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Beyond Toddlerhood: The Breastfeeding Relationship Continues

While mothers who are still nursing children at two, three, four or more years of age are exceptional in Western culture, they are perhaps greater in number than most people realize. Because nursing beyond the first year of life is seen as atypical in Western culture, mothers making this choice may face heavy criticism. They may also feel isolated, for as their children grow older, it often becomes harder and harder to find support and more difficult to find peers who have taken the same path.

Source of Support

As Leaders we are important sources of information and support for these mothers. We can help them to overcome the feelings of isolation and doubt that come with making a choice that is different. We can help them see the broader picture: there are mothers all over the world who nurse their children for years rather than the few weeks or months that are common in Western culture. We can remind them that many mothers before them, throughout human history, have had nursing relationships with their children throughout the early childhood years. We can make sure these mothers have the information they need to counter the criticism and judgmental attitudes that they may encounter. We can help support their self esteem so they may confidently follow their inner voice and feel comfortable making the choices that are right for them.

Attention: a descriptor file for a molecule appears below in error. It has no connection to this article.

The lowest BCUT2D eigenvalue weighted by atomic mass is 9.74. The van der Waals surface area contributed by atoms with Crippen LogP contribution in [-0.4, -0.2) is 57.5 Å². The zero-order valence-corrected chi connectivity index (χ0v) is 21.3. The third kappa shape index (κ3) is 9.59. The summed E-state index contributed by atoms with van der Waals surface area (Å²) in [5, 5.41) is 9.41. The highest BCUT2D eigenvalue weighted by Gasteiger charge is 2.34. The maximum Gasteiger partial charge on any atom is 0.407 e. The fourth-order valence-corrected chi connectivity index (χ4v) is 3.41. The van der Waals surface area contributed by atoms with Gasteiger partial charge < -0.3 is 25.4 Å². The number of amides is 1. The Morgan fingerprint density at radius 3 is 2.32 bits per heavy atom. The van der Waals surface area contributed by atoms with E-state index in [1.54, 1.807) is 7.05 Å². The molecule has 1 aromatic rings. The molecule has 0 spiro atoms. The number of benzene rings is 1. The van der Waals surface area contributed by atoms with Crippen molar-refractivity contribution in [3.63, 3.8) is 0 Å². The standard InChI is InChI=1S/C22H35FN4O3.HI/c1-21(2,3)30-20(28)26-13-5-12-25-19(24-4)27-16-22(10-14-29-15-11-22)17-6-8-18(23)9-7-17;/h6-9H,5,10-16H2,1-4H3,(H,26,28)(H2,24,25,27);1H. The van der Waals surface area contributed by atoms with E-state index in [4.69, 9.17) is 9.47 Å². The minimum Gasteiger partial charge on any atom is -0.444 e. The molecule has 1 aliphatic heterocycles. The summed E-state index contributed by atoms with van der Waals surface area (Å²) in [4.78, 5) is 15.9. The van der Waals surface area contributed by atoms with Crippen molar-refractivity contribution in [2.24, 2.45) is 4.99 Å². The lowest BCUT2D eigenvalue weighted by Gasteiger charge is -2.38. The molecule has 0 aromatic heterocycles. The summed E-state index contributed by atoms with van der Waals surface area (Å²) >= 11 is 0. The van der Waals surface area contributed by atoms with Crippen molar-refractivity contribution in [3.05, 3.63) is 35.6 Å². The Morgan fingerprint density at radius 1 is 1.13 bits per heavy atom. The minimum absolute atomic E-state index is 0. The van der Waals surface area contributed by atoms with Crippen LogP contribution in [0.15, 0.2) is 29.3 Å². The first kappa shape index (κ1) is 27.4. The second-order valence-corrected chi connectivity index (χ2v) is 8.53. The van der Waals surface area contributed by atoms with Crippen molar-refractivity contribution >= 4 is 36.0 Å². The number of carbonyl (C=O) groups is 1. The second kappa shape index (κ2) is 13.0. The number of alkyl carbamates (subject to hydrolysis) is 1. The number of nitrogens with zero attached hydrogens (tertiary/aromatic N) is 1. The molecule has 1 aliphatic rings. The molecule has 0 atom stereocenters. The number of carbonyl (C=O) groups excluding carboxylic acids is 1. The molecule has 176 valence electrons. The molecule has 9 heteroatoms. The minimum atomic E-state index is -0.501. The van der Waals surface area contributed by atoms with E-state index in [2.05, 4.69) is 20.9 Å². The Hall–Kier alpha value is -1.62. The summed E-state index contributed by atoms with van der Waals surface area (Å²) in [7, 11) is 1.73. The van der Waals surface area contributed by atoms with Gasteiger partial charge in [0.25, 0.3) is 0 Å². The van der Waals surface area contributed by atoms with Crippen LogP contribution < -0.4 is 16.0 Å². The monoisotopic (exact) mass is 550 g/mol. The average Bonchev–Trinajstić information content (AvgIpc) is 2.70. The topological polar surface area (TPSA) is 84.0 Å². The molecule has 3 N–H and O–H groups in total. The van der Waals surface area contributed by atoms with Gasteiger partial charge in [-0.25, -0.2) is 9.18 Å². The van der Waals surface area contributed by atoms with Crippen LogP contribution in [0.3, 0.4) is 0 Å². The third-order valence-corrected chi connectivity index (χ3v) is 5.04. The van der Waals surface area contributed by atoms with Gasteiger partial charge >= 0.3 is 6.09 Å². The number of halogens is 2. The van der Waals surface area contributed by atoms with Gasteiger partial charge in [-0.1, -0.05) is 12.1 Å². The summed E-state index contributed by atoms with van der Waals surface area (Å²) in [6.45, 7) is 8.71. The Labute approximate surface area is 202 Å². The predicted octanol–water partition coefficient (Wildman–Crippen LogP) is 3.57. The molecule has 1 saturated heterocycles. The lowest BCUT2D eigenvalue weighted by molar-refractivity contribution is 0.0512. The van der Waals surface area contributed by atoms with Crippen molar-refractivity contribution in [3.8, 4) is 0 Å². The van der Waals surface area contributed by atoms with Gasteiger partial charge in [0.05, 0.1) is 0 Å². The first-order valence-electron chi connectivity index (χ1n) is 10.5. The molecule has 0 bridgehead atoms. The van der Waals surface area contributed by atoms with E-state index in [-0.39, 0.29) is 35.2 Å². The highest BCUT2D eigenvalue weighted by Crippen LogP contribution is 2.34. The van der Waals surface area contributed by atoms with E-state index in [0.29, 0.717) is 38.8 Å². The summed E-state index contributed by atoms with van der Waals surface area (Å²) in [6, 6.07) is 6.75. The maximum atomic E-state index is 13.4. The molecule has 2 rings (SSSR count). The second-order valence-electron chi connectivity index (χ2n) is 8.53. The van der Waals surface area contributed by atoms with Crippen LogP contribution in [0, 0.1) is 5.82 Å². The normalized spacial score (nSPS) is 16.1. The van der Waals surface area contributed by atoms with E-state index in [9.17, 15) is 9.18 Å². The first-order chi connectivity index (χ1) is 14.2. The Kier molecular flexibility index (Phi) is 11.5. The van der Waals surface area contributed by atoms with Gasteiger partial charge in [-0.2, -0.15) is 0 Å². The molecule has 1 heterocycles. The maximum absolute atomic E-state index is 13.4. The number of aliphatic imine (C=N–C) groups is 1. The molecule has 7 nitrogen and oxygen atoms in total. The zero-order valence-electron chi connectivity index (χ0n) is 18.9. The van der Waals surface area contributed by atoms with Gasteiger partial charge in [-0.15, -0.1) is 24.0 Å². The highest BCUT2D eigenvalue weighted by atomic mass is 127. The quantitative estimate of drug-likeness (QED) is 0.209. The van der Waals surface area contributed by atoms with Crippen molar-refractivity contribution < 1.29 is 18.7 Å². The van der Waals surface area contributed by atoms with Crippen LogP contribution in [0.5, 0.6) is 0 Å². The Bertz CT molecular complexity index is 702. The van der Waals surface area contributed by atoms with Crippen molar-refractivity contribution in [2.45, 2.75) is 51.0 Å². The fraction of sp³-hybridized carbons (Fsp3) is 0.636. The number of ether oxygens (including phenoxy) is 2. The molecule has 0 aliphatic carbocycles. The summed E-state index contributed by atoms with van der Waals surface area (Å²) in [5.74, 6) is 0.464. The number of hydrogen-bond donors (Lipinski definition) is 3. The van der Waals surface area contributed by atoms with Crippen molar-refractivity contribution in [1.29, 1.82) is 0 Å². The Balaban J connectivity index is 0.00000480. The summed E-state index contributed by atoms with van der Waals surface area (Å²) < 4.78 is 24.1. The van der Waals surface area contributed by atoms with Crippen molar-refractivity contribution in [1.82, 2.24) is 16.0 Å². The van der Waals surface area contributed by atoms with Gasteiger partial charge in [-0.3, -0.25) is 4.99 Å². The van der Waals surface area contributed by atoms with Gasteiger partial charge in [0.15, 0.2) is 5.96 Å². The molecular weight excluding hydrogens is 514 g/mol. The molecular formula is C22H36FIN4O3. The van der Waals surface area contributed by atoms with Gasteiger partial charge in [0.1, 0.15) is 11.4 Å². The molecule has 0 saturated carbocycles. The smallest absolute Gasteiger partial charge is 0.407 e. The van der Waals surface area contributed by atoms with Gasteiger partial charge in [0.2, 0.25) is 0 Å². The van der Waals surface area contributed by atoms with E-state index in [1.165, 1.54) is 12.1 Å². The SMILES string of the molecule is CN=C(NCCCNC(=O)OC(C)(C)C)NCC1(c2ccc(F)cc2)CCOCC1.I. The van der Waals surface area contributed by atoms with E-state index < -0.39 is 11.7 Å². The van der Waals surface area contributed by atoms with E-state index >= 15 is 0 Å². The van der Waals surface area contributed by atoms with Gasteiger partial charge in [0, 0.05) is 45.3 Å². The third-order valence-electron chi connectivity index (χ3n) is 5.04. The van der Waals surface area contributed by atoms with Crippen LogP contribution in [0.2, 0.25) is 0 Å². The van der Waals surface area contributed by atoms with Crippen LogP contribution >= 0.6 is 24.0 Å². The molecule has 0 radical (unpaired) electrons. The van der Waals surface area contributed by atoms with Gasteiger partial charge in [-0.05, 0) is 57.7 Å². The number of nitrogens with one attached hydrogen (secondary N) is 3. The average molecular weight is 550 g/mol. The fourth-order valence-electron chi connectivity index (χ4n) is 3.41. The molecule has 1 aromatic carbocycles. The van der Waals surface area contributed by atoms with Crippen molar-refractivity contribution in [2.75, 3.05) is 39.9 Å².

Since Series Meetings are designed to meet the needs of new mothers, a special forum may be needed to give mothers of older children the opportunity to share their experiences and concerns about nursing through the toddler years and beyond. A special meeting of this type gives a mother the opportunity to build a bridge of support and knowledge that can be helpful in overcoming the isolation that she may feel as a mother of an older child who continues to nurse.

At Area Conference workshops on the topic of nursing through toddlerhood and beyond, mothers are clearly grateful to finally have a chance to share their experiences and are eager to ask others the questions that they may have had to face alone. As they recognize the commonality of their experiences and concerns they feel relieved. It is reassuring to hear that others have had similar experiences.